“Anything that would take away federal aid would cause social, economic and security problems,” Garcetti said. “I am hoping we can have this conversation separate and without threats.”
Reince Priebus, Trump's designee to be the White House chief of staff, told CNN on Sunday that the Trump administration is exploring cutting off federal money to so-called sanctuary cities.
Trump vowed during the election to punish such municipalities for their lenient policies toward illegal immigration. Los Angeles is slated to receive about $500 million this fiscal year directly from the federal government to pay for services such as port security and homeless shelters.
That figure doesn’t include federal money that flows to the Los Angeles Homeless Services Authority, a joint city-county agency. The agency will receive about $23 million in federal Housing and Urban Development funds this fiscal year.
L.A. police and city leaders have vocally protested any immigration crackdown under Trump, with both Garcetti and LAPD Chief Charlie Beck saying in the last week that police won’t change their enforcement policies.
CNN’s Jake Tapper asked Priebus on “State of the Union” whether Trump would cut federal funding to Los Angeles given the city’s position.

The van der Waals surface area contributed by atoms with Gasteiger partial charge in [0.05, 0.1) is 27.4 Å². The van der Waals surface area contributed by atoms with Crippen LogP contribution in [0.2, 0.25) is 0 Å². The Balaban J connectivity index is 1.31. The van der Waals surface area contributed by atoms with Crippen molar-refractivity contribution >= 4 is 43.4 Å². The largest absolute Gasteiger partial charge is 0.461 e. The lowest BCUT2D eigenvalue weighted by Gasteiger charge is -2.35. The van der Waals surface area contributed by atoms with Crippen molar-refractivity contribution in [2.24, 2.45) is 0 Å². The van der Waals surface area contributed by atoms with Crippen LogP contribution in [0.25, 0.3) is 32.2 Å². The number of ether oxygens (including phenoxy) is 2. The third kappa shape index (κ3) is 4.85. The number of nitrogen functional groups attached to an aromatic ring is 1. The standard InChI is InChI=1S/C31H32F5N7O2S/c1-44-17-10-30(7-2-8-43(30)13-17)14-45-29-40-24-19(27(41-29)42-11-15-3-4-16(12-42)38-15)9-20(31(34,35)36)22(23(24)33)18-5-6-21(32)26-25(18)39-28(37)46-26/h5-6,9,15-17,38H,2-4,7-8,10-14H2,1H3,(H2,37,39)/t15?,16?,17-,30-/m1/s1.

Priebus said he personally feels that funding shouldn't flow to sanctuary cities, but said the issue is open to negotiation.
“The idea that a city would decide to ignore federal law and then want the federal government to help them anyway is an inconsistent position for those local governments to continue to engage in,” Priebus said.
Garcetti was asked about Priebus’ comments Monday at a Boyle Heights event with local high school students centered on the issue of deportation fears under Trump.
“We participate all the time with our federal immigration authorities and we will continue to do so,” he said.
Garcetti also suggested that programs targeting clean air and homeless funding may be jeopardized if federal money no longer comes in. Federal funds pay for homeland security, too, he added.
“We have a mutual interest in fighting terrorism,” Garcetti said.
Los Angeles County is home to more than 1 million of the estimated 11 million immigrants in the country without legal status.
Beck said last week he would not change the LAPD’s stance on immigration enforcement, despite Trump’s pledge to toughen federal immigration laws and deport millions of people upon taking office.
Both Beck and Garcetti have said the LAPD will continue to enforce Special Order 40, which bars officers from contacting someone solely to determine their immigration status.